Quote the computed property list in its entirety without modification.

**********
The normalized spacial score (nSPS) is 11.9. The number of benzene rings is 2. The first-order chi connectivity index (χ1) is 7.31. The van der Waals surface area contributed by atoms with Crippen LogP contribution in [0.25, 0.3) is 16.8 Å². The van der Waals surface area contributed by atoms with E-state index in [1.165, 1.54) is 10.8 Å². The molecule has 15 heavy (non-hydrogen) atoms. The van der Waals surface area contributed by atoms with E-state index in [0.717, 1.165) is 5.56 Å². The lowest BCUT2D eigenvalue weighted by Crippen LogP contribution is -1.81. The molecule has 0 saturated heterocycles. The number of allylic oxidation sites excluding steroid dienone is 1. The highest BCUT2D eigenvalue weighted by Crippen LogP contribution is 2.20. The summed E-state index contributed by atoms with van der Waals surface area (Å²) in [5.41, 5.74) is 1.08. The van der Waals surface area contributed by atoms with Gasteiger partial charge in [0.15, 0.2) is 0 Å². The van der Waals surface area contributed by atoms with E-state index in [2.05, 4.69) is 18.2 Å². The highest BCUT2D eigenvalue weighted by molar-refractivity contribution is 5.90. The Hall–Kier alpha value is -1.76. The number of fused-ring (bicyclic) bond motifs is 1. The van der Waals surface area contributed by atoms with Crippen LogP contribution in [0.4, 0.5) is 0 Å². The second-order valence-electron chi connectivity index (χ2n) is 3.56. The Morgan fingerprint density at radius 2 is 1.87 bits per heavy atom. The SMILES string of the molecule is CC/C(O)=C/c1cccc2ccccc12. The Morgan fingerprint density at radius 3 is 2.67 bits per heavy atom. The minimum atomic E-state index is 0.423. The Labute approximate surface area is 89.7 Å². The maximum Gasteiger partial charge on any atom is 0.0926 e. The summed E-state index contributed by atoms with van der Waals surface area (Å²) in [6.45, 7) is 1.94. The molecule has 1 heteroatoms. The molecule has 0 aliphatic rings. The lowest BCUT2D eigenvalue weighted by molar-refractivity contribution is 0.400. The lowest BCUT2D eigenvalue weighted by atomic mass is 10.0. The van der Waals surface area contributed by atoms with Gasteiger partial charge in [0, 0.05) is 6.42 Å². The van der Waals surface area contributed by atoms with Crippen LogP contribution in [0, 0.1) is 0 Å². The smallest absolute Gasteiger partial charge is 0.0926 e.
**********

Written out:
The normalized spacial score (nSPS) is 11.9. The number of benzene rings is 2. The first-order chi connectivity index (χ1) is 7.31. The van der Waals surface area contributed by atoms with Crippen LogP contribution in [0.25, 0.3) is 16.8 Å². The van der Waals surface area contributed by atoms with E-state index in [1.165, 1.54) is 10.8 Å². The molecule has 15 heavy (non-hydrogen) atoms. The van der Waals surface area contributed by atoms with E-state index in [0.717, 1.165) is 5.56 Å². The lowest BCUT2D eigenvalue weighted by Crippen LogP contribution is -1.81. The molecule has 0 saturated heterocycles. The number of allylic oxidation sites excluding steroid dienone is 1. The highest BCUT2D eigenvalue weighted by Crippen LogP contribution is 2.20. The summed E-state index contributed by atoms with van der Waals surface area (Å²) in [5.41, 5.74) is 1.08. The van der Waals surface area contributed by atoms with Gasteiger partial charge in [0.15, 0.2) is 0 Å². The van der Waals surface area contributed by atoms with E-state index in [2.05, 4.69) is 18.2 Å². The highest BCUT2D eigenvalue weighted by molar-refractivity contribution is 5.90. The Hall–Kier alpha value is -1.76. The number of fused-ring (bicyclic) bond motifs is 1. The van der Waals surface area contributed by atoms with Crippen LogP contribution in [0.4, 0.5) is 0 Å². The second-order valence-electron chi connectivity index (χ2n) is 3.56. The Morgan fingerprint density at radius 2 is 1.87 bits per heavy atom. The SMILES string of the molecule is CC/C(O)=C/c1cccc2ccccc12. The Morgan fingerprint density at radius 3 is 2.67 bits per heavy atom. The minimum atomic E-state index is 0.423. The Labute approximate surface area is 89.7 Å². The maximum Gasteiger partial charge on any atom is 0.0926 e. The summed E-state index contributed by atoms with van der Waals surface area (Å²) in [6.45, 7) is 1.94. The molecule has 1 heteroatoms. The molecule has 0 aliphatic rings. The lowest BCUT2D eigenvalue weighted by molar-refractivity contribution is 0.400. The lowest BCUT2D eigenvalue weighted by atomic mass is 10.0. The van der Waals surface area contributed by atoms with Gasteiger partial charge in [0, 0.05) is 6.42 Å². The van der Waals surface area contributed by atoms with Crippen LogP contribution in [0, 0.1) is 0 Å². The smallest absolute Gasteiger partial charge is 0.0926 e.